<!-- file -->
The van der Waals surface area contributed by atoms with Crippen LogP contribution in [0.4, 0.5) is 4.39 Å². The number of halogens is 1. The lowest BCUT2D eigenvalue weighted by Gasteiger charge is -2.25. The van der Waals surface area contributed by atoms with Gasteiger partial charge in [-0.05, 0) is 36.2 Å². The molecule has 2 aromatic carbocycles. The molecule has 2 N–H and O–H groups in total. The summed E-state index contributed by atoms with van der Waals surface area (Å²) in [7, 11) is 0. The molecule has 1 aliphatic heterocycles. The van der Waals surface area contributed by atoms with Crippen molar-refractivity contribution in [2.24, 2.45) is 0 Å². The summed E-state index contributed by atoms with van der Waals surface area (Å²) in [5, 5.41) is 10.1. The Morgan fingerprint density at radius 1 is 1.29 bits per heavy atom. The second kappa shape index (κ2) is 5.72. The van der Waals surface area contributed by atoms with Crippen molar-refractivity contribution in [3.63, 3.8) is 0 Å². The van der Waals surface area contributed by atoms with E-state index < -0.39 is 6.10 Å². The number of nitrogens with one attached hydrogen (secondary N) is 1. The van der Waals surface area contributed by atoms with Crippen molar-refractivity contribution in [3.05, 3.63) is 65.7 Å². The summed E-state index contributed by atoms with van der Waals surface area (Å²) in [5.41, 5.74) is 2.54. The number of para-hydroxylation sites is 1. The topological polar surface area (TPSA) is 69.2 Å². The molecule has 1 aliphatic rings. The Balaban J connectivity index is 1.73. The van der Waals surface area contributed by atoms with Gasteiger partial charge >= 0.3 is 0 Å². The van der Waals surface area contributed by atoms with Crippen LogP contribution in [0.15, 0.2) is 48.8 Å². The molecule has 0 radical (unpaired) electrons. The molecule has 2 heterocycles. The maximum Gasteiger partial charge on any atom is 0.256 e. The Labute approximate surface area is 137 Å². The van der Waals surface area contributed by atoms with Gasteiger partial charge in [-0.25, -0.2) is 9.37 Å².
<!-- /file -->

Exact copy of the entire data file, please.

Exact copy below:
The van der Waals surface area contributed by atoms with Crippen LogP contribution in [0.4, 0.5) is 4.39 Å². The number of halogens is 1. The lowest BCUT2D eigenvalue weighted by Gasteiger charge is -2.25. The van der Waals surface area contributed by atoms with Gasteiger partial charge in [-0.05, 0) is 36.2 Å². The molecule has 2 aromatic carbocycles. The molecule has 2 N–H and O–H groups in total. The summed E-state index contributed by atoms with van der Waals surface area (Å²) in [7, 11) is 0. The molecule has 1 aliphatic heterocycles. The van der Waals surface area contributed by atoms with Crippen molar-refractivity contribution in [2.24, 2.45) is 0 Å². The summed E-state index contributed by atoms with van der Waals surface area (Å²) in [5, 5.41) is 10.1. The Morgan fingerprint density at radius 1 is 1.29 bits per heavy atom. The second kappa shape index (κ2) is 5.72. The van der Waals surface area contributed by atoms with Crippen molar-refractivity contribution in [3.63, 3.8) is 0 Å². The van der Waals surface area contributed by atoms with E-state index < -0.39 is 6.10 Å². The number of nitrogens with one attached hydrogen (secondary N) is 1. The van der Waals surface area contributed by atoms with Crippen molar-refractivity contribution in [3.05, 3.63) is 65.7 Å². The summed E-state index contributed by atoms with van der Waals surface area (Å²) in [5.41, 5.74) is 2.54. The number of para-hydroxylation sites is 1. The topological polar surface area (TPSA) is 69.2 Å². The molecule has 1 aliphatic rings. The Balaban J connectivity index is 1.73. The van der Waals surface area contributed by atoms with Gasteiger partial charge >= 0.3 is 0 Å². The van der Waals surface area contributed by atoms with Crippen LogP contribution in [0.15, 0.2) is 48.8 Å². The molecule has 0 radical (unpaired) electrons. The molecule has 2 heterocycles. The maximum Gasteiger partial charge on any atom is 0.256 e. The Labute approximate surface area is 137 Å². The van der Waals surface area contributed by atoms with Gasteiger partial charge in [-0.25, -0.2) is 9.37 Å².